If the clubbie does not put out a post-game meal, the players have to go out to eat after the game. The game may end around ten o'clock at night, after all the players have showered and dressed, the bus may leave for the hotel at around eleven or eleven-thirty. Finding a meal at eleven-thirty on a weeknight in a small town like Norwich Connecticut can be difficult. Players learn to conserve money for such situations. Jamie Taylor explains, "When you get home at eleven-thirty or twelve o'clock, there isn't much open so you have to order pizza. It takes an hour to get there, so you eat your pizza at about twelve-thirty. After you eat pizza and have a couple of drinks, you're wired again. You're up so then you stay up, until two, three, or four in the morning just watching TV."
To stay prepared for the rigorous demands of a 142-game season, many teams schedule weight lifting days. On these days, players will wake up at around nine in the morning and go to a local YMCA to lift for about an hour, and then return to the hotel. On non-lifting days, most players usually sleep in until eleven or twelve o'clock. Some players try to develop a routine, where they wake up at the same time every day and hope their bodies adjust to it.
One of the ballplayers biggest challenges on road trips is dealing with the down time before games. Mike Kusiewicz elaborates, "you try and get out of the hotel. You don't want to get stuck there but you often do because you have no idea where to go or what to do—and you have no transportation. There is not much to do during the day unless you want to go out and catch a movie. The day is yours until the 4:45 stretch."
With little to do until game time, many ballplayers play video games, or watch television until it is time to leave for the ballpark. SportsCenter, or most sports are the most popular, but it is not the only option. Jamie Taylor admits, "I'm a big soap opera fan. I watch my soap operas for as many days as I can without missing them. I know a lot of guys who will do anything to see their soap operas. I'll either eat right before them, or right after them."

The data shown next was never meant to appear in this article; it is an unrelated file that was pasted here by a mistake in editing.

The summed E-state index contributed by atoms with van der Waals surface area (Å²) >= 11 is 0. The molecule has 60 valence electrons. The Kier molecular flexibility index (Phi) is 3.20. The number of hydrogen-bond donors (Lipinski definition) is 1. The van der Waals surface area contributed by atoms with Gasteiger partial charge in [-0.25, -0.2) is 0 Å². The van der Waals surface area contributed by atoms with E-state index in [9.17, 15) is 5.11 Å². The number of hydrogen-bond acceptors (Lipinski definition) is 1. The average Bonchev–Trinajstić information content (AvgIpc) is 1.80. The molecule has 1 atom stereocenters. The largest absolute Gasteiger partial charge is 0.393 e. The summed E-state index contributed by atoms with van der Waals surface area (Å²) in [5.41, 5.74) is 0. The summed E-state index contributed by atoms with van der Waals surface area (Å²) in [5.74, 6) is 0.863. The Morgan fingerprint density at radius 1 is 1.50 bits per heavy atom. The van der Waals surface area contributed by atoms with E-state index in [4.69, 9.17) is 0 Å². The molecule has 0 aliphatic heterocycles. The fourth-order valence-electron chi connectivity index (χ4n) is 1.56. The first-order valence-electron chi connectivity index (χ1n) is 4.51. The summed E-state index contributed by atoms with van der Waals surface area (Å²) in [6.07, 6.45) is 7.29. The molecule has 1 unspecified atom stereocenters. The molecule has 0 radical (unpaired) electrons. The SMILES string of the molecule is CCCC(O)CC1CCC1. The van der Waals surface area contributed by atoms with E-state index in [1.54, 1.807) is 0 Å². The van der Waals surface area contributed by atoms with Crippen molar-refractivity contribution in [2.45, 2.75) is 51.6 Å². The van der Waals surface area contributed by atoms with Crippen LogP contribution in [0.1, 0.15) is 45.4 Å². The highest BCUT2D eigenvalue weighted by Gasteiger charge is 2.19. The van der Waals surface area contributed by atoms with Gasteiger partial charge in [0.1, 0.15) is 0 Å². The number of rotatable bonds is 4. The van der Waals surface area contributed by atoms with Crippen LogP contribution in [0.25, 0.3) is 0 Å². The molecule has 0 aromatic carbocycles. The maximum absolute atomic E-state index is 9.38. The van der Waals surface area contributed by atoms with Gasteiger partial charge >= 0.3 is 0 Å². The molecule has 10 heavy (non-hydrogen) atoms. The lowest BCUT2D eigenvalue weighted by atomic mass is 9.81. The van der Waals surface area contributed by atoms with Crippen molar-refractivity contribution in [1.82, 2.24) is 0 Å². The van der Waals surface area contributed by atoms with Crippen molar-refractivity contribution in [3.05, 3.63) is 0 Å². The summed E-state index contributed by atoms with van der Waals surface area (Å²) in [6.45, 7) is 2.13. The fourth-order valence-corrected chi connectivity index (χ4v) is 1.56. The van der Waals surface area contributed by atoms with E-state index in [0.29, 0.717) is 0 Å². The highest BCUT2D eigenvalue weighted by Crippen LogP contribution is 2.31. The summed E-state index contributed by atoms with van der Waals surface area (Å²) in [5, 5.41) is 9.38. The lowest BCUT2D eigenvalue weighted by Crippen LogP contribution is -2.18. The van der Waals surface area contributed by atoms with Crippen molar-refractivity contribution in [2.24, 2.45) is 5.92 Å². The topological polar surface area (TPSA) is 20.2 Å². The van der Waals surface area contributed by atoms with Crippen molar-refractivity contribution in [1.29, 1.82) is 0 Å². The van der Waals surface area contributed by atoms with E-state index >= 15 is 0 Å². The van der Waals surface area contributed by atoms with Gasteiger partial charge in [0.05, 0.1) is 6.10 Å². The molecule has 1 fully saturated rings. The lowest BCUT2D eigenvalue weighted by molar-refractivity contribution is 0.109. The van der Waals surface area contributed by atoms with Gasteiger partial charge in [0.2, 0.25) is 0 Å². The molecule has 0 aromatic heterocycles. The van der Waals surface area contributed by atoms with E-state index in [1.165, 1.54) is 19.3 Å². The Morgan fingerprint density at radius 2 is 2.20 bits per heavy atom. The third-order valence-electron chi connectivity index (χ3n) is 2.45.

Travel days are a difficult part of road trips. One these days, teams will rent three or four rooms for the entire team to stay in between the twelve o'clock checkout time, and 3:45 when the bus leaves for the ballpark. This is done to avoid paying an additional day rate for the entire team.
When the evening's game ends, the cycle continues. The players will shower, dress and pack up their equipment. They load up the bus and it is time to travel again. If there is no post-game meal, the bus will stop at some fast-food restaurant at a rest stop on the way to the next city. Once the team boards the bus, some will play cards or dominoes, some will plug their headphones into portable CD players, and others will sleep. While some players fall asleep easily, others struggle, never learning how to sleep on a bus. It is part of the cycle that continues throughout the season. Arriving in a different town at all hours of the night. Some may arrive tired and have a sub-par game the next day, but they know they have to have the proper mindset. Tomorrow, there is another game to play.
Frank Priegue is a New York-based photographer and author who deals with his baseball withdrawal syndrome by traveling to Eastern League ballparks.